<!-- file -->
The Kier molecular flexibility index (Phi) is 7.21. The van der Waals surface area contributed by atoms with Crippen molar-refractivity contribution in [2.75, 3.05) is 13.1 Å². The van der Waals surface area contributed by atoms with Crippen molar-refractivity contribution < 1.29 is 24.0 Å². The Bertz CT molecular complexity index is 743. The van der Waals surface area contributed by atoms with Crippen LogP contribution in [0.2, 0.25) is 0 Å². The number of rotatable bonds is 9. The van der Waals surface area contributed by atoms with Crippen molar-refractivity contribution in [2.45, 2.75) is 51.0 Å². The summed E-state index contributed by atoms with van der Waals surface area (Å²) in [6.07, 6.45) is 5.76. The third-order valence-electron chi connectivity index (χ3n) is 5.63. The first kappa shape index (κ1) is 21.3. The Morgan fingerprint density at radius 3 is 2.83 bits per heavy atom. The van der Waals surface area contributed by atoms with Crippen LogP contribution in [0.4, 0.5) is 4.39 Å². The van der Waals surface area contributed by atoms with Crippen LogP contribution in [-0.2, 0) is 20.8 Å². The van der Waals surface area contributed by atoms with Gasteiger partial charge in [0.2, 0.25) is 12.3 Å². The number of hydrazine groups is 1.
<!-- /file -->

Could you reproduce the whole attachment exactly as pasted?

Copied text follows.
The Kier molecular flexibility index (Phi) is 7.21. The van der Waals surface area contributed by atoms with Crippen molar-refractivity contribution in [2.75, 3.05) is 13.1 Å². The van der Waals surface area contributed by atoms with Crippen molar-refractivity contribution < 1.29 is 24.0 Å². The Bertz CT molecular complexity index is 743. The van der Waals surface area contributed by atoms with Crippen LogP contribution in [0.2, 0.25) is 0 Å². The number of rotatable bonds is 9. The van der Waals surface area contributed by atoms with Crippen molar-refractivity contribution in [2.45, 2.75) is 51.0 Å². The summed E-state index contributed by atoms with van der Waals surface area (Å²) in [6.07, 6.45) is 5.76. The third-order valence-electron chi connectivity index (χ3n) is 5.63. The first kappa shape index (κ1) is 21.3. The Morgan fingerprint density at radius 3 is 2.83 bits per heavy atom. The van der Waals surface area contributed by atoms with Crippen LogP contribution in [0.4, 0.5) is 4.39 Å². The van der Waals surface area contributed by atoms with Crippen LogP contribution in [-0.2, 0) is 20.8 Å². The van der Waals surface area contributed by atoms with Gasteiger partial charge in [0.2, 0.25) is 12.3 Å². The number of hydrazine groups is 1.